Montgomery County recently passed a law requiring home sellers to conduct a radon test. The wording of the law is such that sellers can conduct the test themselves, or hire a professional. The test must be from a list of approved radon tests. (which you can find on the NRPP Website) Many on the list are low-priced kits you can get at Home Depot or Lowes. The Pro-Lab test is $20.
As of today, other counties do not require testing, but we expect that it won’t be long before the counties in the red zone follow Montgomery County in this requirement. Even though it isn’t mandatory, we encourage buyers to have a radon test with their home inspection, using a qualified radon tester. Even if the homeowner has carried out a radon test within 12 months of listing the home, it’s still a good idea to have your own test. With radon tests, you can’t know if there was human error involved. Better safe with your own test.
What if the Radon tests high?
If you find that the Radon levels are 4 pCi/L or higher, Radon mitigation will be required. There are three common radon remediation systems used in residential construction:
Active Subslab Depressurization (ASD) is a system designed to lower sub-slab air pressure relative to indoor air pressure by using a fan-powered vent. By drawing the air from beneath the basement slab through a pipe and out of the roof, radon is prevented from entering your home. Often only a single suction is needed. The cost is between $800 to $1500.
Passive Subslab Depressurization (PSD) uses natural pressure differentials and convection to draw air up a vent pipe. New construction homes in Montgomery, Howard, Frederick, Calvert, Washington, Carroll, and Baltimore Counties have PSD systems installed. These systems are ready to install a fan, if needed, to convert to an Active System, ASD.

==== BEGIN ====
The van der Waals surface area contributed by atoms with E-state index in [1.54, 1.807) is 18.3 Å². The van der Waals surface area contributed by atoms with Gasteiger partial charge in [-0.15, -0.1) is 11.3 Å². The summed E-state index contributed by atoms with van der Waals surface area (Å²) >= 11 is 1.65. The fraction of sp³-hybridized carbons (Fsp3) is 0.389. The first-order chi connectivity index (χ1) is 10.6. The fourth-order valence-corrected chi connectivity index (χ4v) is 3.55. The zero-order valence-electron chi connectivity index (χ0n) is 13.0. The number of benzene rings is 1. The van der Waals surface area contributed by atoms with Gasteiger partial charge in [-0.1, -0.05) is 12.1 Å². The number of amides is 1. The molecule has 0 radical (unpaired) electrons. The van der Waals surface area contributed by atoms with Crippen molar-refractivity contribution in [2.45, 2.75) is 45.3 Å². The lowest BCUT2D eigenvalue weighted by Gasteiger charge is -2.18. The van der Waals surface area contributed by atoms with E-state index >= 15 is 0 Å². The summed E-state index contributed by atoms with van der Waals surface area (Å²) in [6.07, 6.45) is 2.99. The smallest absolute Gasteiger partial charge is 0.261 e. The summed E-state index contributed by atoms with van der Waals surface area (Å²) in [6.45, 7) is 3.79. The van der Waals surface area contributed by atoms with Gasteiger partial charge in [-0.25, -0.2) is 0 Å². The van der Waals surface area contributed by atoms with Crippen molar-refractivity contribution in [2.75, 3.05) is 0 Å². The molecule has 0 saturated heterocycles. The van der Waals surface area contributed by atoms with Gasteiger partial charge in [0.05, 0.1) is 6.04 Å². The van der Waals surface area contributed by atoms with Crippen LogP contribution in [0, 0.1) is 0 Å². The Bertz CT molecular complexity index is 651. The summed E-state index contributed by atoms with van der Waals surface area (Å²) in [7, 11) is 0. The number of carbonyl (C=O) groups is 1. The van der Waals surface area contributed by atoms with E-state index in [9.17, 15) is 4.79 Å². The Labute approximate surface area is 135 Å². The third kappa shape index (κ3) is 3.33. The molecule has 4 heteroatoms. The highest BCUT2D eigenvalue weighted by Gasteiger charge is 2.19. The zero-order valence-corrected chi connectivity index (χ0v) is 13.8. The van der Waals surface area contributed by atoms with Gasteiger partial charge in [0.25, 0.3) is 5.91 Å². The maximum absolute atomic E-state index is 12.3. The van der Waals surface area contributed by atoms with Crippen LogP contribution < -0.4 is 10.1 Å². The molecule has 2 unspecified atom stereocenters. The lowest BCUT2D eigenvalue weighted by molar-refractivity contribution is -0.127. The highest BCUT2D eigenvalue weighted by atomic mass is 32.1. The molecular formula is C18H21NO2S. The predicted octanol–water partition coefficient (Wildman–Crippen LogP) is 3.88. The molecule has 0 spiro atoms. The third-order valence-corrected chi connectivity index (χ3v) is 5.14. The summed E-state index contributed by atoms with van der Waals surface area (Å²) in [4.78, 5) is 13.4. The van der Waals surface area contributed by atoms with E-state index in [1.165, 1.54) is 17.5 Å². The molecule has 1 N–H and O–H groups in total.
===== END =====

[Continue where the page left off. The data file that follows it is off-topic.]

Block-wall Suction can be used in basement homes with hollow block foundation walls. This method removes radon and depressurizes the block wall, similar to sub-slab suction.
The possible presence of radon gas is one of the reasons we always recommend to buyers that they have a home inspection, even if it is after the purchase of the home. As always, use a licensed, qualified home inspector.
What About Asbestos?
While Asbestos is often not a naturally occurring substance like radon in our area of the country, it can be a health problem for Maryland homeowners. Naturally occurring asbestos deposits have been found throughout the country, particularly in parts of California and Montana. In these areas, simple outdoor activities such as gardening or riding a bicycle may disturb asbestos fibers and release them into the air, where people may ingest or inhale them.
Asbestos was used often in both commercial and residential construction prior to the 80’s. The small amount that is still used annually goes into products that require fireproof and heat resistant qualities. Products which may still be made with asbestos include protective clothing, pipe insulation, brake linings and similar materials
Other products historically known to contain asbestos include:
- Floor tiles
- Ceiling tiles
- Asbestos Cement
- Wall panels
- Boiler insulation
- Electrical insulation
- Spray-on fireproofing
- Wallboard joint compound
- Wall and attic insulation
- Asbestos paper and millboard
The Pleural Mesothelioma Center is an organization that provides information and answers for people struggling with pleural mesothelioma, a rare cancer caused from exposure to asbestos.
Thanks for an informative guest post:
David Goldberg – Home Inspector phone: 301-913-9213 fax: 301-774-4554
ASHI Member #101584 MD License #29322
Reliable Home Services is a qualified Radon Tester